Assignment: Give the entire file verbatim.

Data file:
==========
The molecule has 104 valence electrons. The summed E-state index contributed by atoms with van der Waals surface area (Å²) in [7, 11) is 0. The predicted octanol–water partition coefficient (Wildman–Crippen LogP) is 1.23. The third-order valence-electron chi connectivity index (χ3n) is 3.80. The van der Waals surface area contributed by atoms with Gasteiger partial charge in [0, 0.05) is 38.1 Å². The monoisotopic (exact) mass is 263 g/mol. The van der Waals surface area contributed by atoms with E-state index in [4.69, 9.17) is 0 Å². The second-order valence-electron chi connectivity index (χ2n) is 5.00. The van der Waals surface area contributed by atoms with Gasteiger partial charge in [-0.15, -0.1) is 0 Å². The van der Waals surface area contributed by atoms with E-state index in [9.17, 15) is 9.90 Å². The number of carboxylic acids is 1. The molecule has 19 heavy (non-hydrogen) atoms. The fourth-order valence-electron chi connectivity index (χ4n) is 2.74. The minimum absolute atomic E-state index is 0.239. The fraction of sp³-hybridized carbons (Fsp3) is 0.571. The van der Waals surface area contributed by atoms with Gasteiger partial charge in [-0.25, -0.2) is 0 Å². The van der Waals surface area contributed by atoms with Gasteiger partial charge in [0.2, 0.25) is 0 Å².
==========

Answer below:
The molecule has 104 valence electrons. The summed E-state index contributed by atoms with van der Waals surface area (Å²) in [7, 11) is 0. The predicted octanol–water partition coefficient (Wildman–Crippen LogP) is 1.23. The third-order valence-electron chi connectivity index (χ3n) is 3.80. The van der Waals surface area contributed by atoms with Gasteiger partial charge in [0, 0.05) is 38.1 Å². The monoisotopic (exact) mass is 263 g/mol. The van der Waals surface area contributed by atoms with E-state index in [4.69, 9.17) is 0 Å². The second-order valence-electron chi connectivity index (χ2n) is 5.00. The van der Waals surface area contributed by atoms with Gasteiger partial charge in [-0.15, -0.1) is 0 Å². The van der Waals surface area contributed by atoms with E-state index in [9.17, 15) is 9.90 Å². The number of carboxylic acids is 1. The molecule has 19 heavy (non-hydrogen) atoms. The fourth-order valence-electron chi connectivity index (χ4n) is 2.74. The minimum absolute atomic E-state index is 0.239. The fraction of sp³-hybridized carbons (Fsp3) is 0.571. The van der Waals surface area contributed by atoms with Gasteiger partial charge in [-0.25, -0.2) is 0 Å². The van der Waals surface area contributed by atoms with Gasteiger partial charge in [0.2, 0.25) is 0 Å².